View Full Version : Cats and medications (pills of all things!) - any suggestions?
05-16-2005, 10:48 AM
Well... for the first time in his pretty long life (13 years and counting), my cat is ill and needs to go to the vet (he's been to the vet before, of course, but never before due to illness).
My question, though, is about giving my cat pills. See, my cat *hates* to travel. Hates it. He screams. He whines. He vomits. He urinates. He, uhm... well, let's just say it's very unpleasant, not only for Izzy but also for me, and for the vet. In his younger years I just did my best to calm him, but now that he's reached what would be considered fairly advanced years for a cat, I am concerned the stress of travel could cause irreparable damage (a heart attack or stroke comes to mind).
So, my vet prescribed some tranquilizers, which should help to alleviate the stress.
The problem I have, though, is two-fold. First of all, these are in pill form. I have no idea how I would get him to take a pill (it's not like I can hand him a glass of water and say "hey, swallow these, ok?"). Does anyone have any recommendations on that?
The other problem I have is that no one at the vets office could tell me how long it would take for these to take affect. I don't want to give them to Izzy too early (thus risking they'd wear off before I got him home from the vet), but if I give them to him too late they might not have taken affect by the time I have to leave.
The <sarcasm>very helpful</sarcasm> suggestion of the woman at the vet's office was "well, give him one today and see how long it takes to take affect, and then you'll know when to give it to him tomorrow." I find that very offensive (what they hell are they thinking - they want me to tranquilize my cat for no reason whatsoever, just so I can "see how long it takes"????? Are they nuts?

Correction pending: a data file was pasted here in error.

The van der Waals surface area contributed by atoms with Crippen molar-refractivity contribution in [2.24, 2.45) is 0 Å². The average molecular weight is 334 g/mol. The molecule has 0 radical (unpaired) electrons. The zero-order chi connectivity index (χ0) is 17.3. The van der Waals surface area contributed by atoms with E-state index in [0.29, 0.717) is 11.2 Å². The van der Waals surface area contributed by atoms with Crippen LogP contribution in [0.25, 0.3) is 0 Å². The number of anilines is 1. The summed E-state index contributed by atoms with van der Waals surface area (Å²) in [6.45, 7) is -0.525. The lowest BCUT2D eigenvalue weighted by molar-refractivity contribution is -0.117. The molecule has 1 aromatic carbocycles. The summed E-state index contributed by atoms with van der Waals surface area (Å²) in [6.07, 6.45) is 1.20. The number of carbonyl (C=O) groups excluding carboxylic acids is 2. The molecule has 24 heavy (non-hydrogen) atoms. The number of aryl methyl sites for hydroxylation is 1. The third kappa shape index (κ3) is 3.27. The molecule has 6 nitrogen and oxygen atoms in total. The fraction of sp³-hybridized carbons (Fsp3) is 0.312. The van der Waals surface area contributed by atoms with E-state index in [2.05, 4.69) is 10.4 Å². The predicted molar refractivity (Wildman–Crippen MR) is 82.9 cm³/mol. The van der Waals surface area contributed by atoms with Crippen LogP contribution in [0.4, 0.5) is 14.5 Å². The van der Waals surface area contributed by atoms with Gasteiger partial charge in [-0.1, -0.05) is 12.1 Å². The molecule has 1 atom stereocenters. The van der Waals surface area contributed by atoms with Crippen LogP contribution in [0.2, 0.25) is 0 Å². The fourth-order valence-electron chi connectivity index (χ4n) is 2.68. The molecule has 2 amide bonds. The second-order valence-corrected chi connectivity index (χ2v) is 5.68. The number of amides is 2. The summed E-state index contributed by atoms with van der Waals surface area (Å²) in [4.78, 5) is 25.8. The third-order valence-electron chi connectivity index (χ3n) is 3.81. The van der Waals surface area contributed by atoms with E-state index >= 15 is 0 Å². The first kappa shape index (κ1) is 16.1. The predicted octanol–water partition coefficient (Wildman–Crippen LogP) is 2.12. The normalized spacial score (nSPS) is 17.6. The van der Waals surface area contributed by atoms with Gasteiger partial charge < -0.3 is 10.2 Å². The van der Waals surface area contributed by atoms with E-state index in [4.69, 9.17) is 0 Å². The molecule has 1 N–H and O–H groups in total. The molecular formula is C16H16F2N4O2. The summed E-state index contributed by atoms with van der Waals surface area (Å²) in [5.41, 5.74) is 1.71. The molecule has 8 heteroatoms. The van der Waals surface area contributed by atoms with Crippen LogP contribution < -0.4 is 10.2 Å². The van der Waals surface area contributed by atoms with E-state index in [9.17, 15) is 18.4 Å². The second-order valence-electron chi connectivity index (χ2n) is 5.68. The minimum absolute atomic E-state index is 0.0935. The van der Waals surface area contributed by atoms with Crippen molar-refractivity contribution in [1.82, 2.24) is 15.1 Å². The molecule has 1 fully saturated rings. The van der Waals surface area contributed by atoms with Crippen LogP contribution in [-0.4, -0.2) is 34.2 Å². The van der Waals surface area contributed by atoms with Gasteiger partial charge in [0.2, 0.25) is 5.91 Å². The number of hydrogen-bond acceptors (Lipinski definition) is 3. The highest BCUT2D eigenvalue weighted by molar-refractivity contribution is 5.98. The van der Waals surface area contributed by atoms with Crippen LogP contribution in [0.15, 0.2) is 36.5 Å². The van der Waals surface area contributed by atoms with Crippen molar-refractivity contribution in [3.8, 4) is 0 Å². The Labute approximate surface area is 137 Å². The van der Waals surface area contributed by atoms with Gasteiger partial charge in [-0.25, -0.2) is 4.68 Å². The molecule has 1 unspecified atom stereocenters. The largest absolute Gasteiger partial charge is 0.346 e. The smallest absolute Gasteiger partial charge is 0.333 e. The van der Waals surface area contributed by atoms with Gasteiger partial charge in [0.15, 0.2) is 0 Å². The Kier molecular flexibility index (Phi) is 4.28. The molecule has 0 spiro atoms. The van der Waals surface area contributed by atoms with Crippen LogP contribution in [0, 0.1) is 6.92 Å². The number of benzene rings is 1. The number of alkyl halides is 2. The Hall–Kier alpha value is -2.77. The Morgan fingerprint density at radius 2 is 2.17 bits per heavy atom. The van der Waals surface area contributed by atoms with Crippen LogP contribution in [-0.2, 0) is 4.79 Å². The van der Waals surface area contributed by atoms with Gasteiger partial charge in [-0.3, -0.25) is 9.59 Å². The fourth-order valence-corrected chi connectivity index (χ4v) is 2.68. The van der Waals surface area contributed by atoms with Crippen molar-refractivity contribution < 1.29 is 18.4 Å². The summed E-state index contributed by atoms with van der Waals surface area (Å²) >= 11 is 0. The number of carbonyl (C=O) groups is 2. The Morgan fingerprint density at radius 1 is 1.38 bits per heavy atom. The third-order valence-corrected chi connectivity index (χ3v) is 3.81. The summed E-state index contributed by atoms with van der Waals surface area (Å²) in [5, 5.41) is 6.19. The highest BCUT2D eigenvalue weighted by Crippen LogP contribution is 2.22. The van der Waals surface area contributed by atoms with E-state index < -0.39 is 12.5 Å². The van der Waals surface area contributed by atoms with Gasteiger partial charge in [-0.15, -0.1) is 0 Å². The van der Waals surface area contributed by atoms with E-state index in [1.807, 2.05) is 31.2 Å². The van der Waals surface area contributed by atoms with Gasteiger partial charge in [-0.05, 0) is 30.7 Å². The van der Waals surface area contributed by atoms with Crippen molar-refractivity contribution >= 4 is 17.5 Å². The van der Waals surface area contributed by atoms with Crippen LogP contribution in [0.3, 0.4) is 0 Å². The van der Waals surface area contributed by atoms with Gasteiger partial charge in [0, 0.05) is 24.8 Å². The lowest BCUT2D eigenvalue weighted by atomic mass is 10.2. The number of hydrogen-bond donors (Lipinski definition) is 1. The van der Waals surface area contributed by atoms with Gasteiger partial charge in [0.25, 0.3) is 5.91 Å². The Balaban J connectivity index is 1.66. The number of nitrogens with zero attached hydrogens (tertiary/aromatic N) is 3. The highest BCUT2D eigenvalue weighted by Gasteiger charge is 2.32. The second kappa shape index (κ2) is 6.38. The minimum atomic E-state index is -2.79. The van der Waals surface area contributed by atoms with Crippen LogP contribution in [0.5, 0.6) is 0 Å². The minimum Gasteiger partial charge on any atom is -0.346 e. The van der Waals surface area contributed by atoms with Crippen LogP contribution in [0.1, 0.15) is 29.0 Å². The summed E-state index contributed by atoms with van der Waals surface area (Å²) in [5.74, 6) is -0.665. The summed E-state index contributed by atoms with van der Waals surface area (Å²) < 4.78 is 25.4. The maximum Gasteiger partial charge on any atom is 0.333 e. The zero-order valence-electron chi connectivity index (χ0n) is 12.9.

So... anyone know how long it would take 5 MG of Diazepam to get a common housecat high?
05-16-2005, 12:02 PM
I haven't seen anything definitive about how long it takes to kick in for cats, but here is some info I Googled:
A page at elephantcare.org (http://www.elephantcare.org/Drugs/diazepam.htm) (!) says, "Diazepam is rapidly absorbed following oral administration. Peak plasma levels occur within 30 minutes to 2 hours after oral dosing." Not sure if that's a general observation or elephant-specific, :wink: but they do have a breakdown of the serum half-life for several species, so draw your own conclusions from that...
First of all, these are in pill form. I have no idea how I would get him to take a pill (it's not like I can hand him a glass of water and say "hey, swallow these, ok?"). Does anyone have any recommendations on that?
You'll want to open his mouth using your fingers and when you get it open, drop that little sucker into the back of his throat. You want to make sure it goes down far enough to avoid a gag reflex. Once you get it in there, close and hold his mouth shut and struck the underside of his throat which will induce a swallowing reflex.
05-16-2005, 02:16 PM
I have done the same thing Betsy suggested, but by all means, wear some good leather gloves while doing so.
Wow, your cat's 13 and has never taken a pill? :shock: With those kinds of off-handed comments from the vet, I'd consider a different place to take my cat. A tranquilizer seems a little bit excessive, but you know your cat best. The question, of course, is whether the tranquilizer is going to last for the trip home or you're going to have to dose the cat twice.
Betsy's instructions for giving the cat a pill are pretty good. Hopefully your cat will cooperate. Some additional tricks are to pull it's head back by the scruff of the neck (this paralyzes the cat to some extent and helps keep it calm). You can make your cat open its mouth by putting your index finger and thumb on each side of its mouth, closer to the jaw hinge and pushing. This is a great way to keep from being bitten and cat is cooperative because it otherwise is incomfortable. If that just won't work and the pill is one you can crush or is a powdered capsule, you can mix it into a small amount of canned food.